Saturday, December 30, 2006

Happy Holidays - It's almost Tour2k7!

We celebrated Xmas in Flint, MI with Andrea's family. That's Emmit in the picture, he's Andrea's sister's new puppy. We hope you all are having a fun and safe holiday season, and look forward to seeing everyone soon.

I got a mapping GPS for Christmas this year, to use on the second half of our trip. It is WASS enabled and I just loaded it with a bunch of detailed maps, so I'm doubtlessly going to be spending time outdoors soon. Maybe I'll track down a geocache or two.

Monday, December 18, 2006

The hardest part of touring.

It's not the physical pain or emotional distress. It's not the frustration of trashing your drive train on the open road, a hundred and fifty miles from nowhere. It's not the bears, raccoons, squirrels, or any other animal that steals your food. Same for the sun, rain, and cold. The most frustrating, discouraging, and menial aspect of this trip is the money-saving part. It's nice to be in the city if you have late-night oil to burn and money to blow on drinks, food, music, and endless entertainment. When you're socking all of your cash away for another five months of touring, these temptations make you feel depressed, lousy, and wishing you were living in some little snowbound cabin in the North Woods, where the California Clipper, the Maproom, Stella's, the Innertown, and the handful of good friends who all deserve proper attention at the forementioned establishments were safely out of range. I've started a disgusting coffee-drinking habit because it's the only way i can socialize on my self-imposed budget. For the first time in years I've gone for a week without resting my elbows on one of Chicago's heavily lacquered bars.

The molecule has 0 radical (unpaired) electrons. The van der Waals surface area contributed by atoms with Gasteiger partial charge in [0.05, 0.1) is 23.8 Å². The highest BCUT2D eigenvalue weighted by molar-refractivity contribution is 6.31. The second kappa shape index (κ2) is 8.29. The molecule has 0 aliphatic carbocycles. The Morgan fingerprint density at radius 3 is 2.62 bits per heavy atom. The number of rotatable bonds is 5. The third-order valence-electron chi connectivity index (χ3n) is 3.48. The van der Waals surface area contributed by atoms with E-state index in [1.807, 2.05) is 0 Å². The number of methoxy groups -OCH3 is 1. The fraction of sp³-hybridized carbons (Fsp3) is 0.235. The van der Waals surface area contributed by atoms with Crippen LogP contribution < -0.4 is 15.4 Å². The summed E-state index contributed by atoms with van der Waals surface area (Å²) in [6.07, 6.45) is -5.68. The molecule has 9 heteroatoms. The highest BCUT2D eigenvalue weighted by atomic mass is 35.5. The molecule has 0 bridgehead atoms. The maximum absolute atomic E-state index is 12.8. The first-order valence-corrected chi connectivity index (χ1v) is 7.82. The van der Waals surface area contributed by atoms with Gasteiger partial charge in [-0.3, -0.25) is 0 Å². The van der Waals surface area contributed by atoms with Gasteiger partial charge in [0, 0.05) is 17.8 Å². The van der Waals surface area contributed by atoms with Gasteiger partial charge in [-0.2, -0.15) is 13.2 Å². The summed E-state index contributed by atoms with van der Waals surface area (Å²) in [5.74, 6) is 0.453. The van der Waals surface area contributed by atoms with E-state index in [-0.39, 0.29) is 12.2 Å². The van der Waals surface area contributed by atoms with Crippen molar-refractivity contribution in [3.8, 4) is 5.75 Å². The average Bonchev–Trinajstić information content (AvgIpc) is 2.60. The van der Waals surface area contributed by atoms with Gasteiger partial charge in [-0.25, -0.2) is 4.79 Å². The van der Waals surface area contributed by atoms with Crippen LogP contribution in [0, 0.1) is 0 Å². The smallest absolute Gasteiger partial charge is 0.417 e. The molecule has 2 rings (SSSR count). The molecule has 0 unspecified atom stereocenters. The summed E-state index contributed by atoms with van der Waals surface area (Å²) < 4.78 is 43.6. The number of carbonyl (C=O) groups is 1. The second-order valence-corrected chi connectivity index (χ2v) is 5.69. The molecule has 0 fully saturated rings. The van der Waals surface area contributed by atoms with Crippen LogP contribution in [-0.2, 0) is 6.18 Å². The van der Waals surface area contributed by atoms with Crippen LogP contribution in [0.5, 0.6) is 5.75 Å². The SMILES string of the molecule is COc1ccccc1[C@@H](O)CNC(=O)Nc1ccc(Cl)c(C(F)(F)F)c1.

In times like these it's crucial not to lose sight of goals. Being ground to a bloody pulp by workweeks with no reward must be balanced against something tangible, so I find myself filling a notebook with lists and plans for the next few months, and looking back through our photos and my journals from the road. I'm organizing my gear, going through checklists, and reading maps at the Harold Washington Library. I'm forcing myself to stop in the middle of the day and visualize my time in the city as an island that I'll be rescued from in a matter of months, and to remember that the rescue ship with be loaded down with the bounty of freedom on the open road, and that the air will be clear and sweet like the sea, and not at all cold like Chicago winters.

Sunday, December 03, 2006

Getting patriotic about snow.

Most of my life right now is focused on work and winter. I've returned to my job at the help desk and am attached to a computer during daylight hours. It feels good to be welcomed back and to be indoors as temperatures dip into the teens. This is a great time to ask me questions that require long written answers, or to keep my company on instant messenger.

We got our first big snow this week, officially announcing the start of winter. I'm a steadfast bicycle commuter, even when snot freezes to my scarf and I have to wear long underwear. I get smug satisfaction from harsh weather because it culls the weak from an otherwise pampered flock of urbanites. We are Chicagoans and will go to work in any weather goddammit! Bring on the black slush, ice, and frigid blasts of lake-effect snow, we will wrap ourselves in layers, stand atop snow-drifts, wade through frozen slop, and make it to the office on time.

Here are more snow pictures.

The other thing that keeps me going is the resumption of our tour in February. North Padre Island is one of the first places on the list.